I don’t doubt they are sincere in their faith, just as are many Muslims who feel driven to kill the 'infidels' now occupying and assaulting Iraqis. A fascinating article in the Nov 9, 2004 Guardian, a British daily, describes a group of a dozen fighters in Falluja who, “With Kalashnikovs in their laps and copies of the Qur'an in their hands, stared at us [the reporters] suspiciously. . .Eventually, the mujahideen started talking: ‘Who are you?’ ‘What do you do?’ ‘Why the big cameras?’ But mostly they were interested only in converting us to Islam. . .another fighter, an older man with a beard and a soft voice who said his name was Abu Ossama from Tunisia. . .said. . .‘The most important thing is our religion, not Falluja and not the occupation. If the American solders came to me and converted to Islam, I won't fight them. We are here not because we want to liberate Iraq, we are here to fight the infidels and to make victorious the name of Islam’. . .When it was time to break their fast, the men poured food into a big tray and, exchanging jokes, scooped rice with their fingers. I had to keep reminding myself that these people blow up civilians every day in Iraq.”
Both the group of evangelical marines first described and some of the fundamentalist mujahideen described in this article are prepared to kill other human beings in the name of their sincerely-held religious dogma. Both accept, on religious grounds, the slaughter of ‘infidels’. Both are groups of ordinary human beings like you and me, ordinary human beings who, like all humans, have the same basic needs and desires, share similar fears and hopes, and who, like all sentient creatures, suffer pain. Both are extremist religious fundamentalists, each with its own faith. Both want to proselytize.
But there appears to be a significant difference. According to this report, which is at http://www.guardian.co.uk/Iraq/Story/0,2763,1346708,00.html, one of the Iraqi fighters said, "The world is convinced that we people of Falluja are happy to kill the innocents, that's not true, even when we execute collaborators and people working for the Americans, I feel sad for them and sometimes cry, but this is a war." No doubt the young marines are part of the American forces trying to subjugate the Iraqis, and the Iraqi fighters trying to rid Iraq of the aggressors are justified in their opposition. If they actually feel sad when killing non-combatants, as reported, that is a sign of human compassion. Perhaps some of the marines also feel sad at causing civilian casualties, which the AFP report omitted to mention. Let us hope so.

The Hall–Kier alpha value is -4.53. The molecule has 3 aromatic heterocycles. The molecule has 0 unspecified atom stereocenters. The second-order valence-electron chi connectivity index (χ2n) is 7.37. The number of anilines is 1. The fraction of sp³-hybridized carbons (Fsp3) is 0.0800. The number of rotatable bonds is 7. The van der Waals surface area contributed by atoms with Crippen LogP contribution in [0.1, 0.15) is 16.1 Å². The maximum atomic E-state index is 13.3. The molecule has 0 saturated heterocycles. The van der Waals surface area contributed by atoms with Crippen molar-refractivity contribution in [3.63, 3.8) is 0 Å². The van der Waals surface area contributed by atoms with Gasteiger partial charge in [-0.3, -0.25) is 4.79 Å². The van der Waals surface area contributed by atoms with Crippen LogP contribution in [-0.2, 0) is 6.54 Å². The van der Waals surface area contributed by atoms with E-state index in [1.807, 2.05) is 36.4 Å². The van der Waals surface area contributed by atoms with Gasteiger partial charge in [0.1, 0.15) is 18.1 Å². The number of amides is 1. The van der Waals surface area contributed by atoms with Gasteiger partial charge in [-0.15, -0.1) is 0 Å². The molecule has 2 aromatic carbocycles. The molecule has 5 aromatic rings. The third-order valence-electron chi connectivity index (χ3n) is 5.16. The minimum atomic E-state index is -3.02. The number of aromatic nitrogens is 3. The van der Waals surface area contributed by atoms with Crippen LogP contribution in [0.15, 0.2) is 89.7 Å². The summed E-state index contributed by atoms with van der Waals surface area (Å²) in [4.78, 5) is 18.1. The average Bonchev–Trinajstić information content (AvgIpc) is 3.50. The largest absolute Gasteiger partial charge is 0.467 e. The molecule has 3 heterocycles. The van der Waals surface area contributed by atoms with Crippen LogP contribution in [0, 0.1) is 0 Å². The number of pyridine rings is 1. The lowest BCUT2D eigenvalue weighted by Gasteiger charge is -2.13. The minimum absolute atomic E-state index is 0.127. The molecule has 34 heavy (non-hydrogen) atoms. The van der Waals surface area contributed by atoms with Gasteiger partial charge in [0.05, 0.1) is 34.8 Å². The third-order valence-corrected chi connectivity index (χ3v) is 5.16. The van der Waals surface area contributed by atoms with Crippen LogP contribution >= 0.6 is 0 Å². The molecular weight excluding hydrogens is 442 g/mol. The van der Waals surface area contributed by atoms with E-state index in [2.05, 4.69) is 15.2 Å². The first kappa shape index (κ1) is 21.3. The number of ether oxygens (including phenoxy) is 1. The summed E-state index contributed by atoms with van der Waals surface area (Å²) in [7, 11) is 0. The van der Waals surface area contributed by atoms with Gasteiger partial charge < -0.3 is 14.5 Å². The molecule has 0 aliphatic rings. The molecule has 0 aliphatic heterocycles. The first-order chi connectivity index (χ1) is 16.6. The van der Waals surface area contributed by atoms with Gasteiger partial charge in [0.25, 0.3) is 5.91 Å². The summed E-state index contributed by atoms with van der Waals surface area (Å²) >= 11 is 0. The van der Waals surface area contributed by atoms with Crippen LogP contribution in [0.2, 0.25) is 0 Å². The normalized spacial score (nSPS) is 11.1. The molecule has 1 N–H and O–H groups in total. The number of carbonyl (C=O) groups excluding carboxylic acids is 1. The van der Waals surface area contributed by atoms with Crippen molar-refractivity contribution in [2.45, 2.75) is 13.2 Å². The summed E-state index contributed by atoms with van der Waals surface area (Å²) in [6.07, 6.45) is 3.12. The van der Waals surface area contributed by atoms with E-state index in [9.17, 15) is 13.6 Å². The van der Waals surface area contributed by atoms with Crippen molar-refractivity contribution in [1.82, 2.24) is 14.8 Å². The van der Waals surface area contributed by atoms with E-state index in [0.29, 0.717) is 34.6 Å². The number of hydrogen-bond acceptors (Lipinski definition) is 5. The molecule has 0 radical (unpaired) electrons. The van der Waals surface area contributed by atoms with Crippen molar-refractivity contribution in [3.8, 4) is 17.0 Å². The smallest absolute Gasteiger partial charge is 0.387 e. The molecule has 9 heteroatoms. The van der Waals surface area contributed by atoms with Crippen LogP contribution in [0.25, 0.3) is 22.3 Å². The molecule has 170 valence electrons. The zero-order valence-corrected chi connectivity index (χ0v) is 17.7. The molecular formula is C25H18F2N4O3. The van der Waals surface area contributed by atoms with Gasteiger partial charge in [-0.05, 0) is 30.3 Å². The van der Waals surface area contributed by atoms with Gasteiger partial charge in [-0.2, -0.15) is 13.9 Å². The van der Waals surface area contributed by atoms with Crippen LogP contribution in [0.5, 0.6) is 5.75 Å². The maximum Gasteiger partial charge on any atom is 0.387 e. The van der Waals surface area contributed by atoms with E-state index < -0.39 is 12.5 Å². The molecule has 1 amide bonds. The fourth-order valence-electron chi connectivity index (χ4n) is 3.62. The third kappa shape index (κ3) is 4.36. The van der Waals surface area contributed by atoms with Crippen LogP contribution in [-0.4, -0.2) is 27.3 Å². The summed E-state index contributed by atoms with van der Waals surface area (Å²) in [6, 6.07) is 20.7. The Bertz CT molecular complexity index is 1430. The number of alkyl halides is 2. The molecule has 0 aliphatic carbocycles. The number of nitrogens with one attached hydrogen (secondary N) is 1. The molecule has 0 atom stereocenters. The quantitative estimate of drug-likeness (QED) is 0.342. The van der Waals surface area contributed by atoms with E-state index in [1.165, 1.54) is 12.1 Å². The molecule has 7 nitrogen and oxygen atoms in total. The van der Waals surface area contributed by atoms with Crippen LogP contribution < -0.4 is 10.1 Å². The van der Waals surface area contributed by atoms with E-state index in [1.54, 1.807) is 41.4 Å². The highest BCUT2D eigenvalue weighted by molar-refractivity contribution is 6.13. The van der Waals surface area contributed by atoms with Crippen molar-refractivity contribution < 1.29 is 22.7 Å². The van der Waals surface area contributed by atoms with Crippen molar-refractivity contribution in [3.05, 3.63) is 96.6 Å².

We, the world’s people, are at what must be one of the lowest points in human history. If we love life, as we surely do, then we must strive to turn history around, onto a different path, one that is humane, in which we can all live without fear, without oppression, with justice, secure in the fulfillment of our basic needs, with joy and personal dignity.
In Part II I will offer my thoughts on what we must do in order to make these goals not just utopian dreams but realities. I want to acknowledge and thank many good friends who have been inundating me with information about and proposals regarding the major problems we face at the moment. Because of the intensity, severity and urgency of the problems, I expect to increase somewhat the frequency of my e-mail distributions.
George, November 13, 2004